Sunday, 9 September 2012

Sheldon Larry Exclusive Interview

Sheldon Larry, director of Leave It On The Floor, kindly agreed to answer a few of my questions, for the release of his brilliant film. You can just feel the passion and the enthusiasm for his work, and the years of dedication it has taken him. You can read the review of Leave It On The Floor here.

How familiar were you with the ballroom scene depicted in Leave it
on the floor before making the film? And had you seen the 90's documentary Paris is Burning, which was alsoset in this ballroom scene and if so, was it an influence for your film?

My obsession to make Leave It on the Floor began more than twenty years ago
when I first saw Paris Is Burning, That film took a remarkable look at the New
York ball community of the late 1980’s. In the intervening 20 years, the culture has gone through major change and transformation and yet startlingly, no one since has seriously written on its recent history, or created any kind of resonant or reflective film document (either documentary or narrative drama). Indeed, most people who know the original film believe that the culture has long since disappeared, and that it had been a New York-only event anyway. Not true. Today, communities in more than fifteen major urban settings are flourishing throughout the country.

Six years ago, when I discovered that the scene was still alive and thriving locally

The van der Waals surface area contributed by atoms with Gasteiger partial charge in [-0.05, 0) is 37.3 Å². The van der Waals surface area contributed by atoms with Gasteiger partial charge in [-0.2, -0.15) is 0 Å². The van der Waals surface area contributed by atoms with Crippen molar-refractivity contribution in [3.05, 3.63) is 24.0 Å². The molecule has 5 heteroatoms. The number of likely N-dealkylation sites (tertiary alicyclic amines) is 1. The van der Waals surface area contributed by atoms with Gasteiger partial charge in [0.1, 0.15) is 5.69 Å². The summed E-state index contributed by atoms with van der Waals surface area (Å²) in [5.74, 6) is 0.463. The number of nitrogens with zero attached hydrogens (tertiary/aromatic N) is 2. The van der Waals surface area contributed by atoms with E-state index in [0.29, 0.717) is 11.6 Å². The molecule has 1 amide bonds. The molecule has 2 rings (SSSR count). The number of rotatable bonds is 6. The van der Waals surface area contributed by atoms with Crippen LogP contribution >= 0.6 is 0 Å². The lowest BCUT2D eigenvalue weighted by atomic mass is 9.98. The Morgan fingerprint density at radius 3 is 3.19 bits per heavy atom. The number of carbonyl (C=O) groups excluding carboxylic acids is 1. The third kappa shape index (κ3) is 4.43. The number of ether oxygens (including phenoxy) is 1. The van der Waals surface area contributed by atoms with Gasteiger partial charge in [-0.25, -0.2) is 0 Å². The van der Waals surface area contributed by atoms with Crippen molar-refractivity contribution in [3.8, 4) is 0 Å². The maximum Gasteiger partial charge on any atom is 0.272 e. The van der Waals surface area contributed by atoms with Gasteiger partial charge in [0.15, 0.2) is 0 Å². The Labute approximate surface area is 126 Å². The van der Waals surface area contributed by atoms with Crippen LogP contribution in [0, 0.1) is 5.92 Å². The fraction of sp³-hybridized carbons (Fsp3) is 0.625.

in Los Angeles, I began in earnest to research it. It took almost a year to gain trust and access and penetrate the wariness of its members and complete our research prior to the two year process of working with Glenn Gaylord to develop the script and lyrics. Still, the more I dug, the more I grew fascinated by its personalities, its complex sociology and its groundbreaking theatricality. I became excited by the idea of creating an investigation of the culture as a feature film with original songs, choreography and performance. Of course, I might have chosen to create a documentary. But I quickly realized that this film’s power would be in its imaginative form as a fictional narrative with an original contemporary soundtrack.

The character and the world of the film derived from the reality of a number of
personal stories we encountered when Glenn and I did our research. We created the character of a 22-year-old gay African-American, Bradley Lyle, living uncomfortably in El Monte California with his narcissistic, abusive single mother. When she discovers her son is gay, she brands him a loser and throws him out. Homeless and suicidal, Brad, through a chance encounter in downtown LA, stumbles into a ball. Like Alice, in Wonderland down the rabbit hole, Brad is amazed and startled by the compelling event he discovers. As our guide into the world, Brad connects us to a rag-tag group of similar “orphans”, other runaways and throwaways, who dramatically live their loyalties and rivalries, and compete for prizes at these monthly events.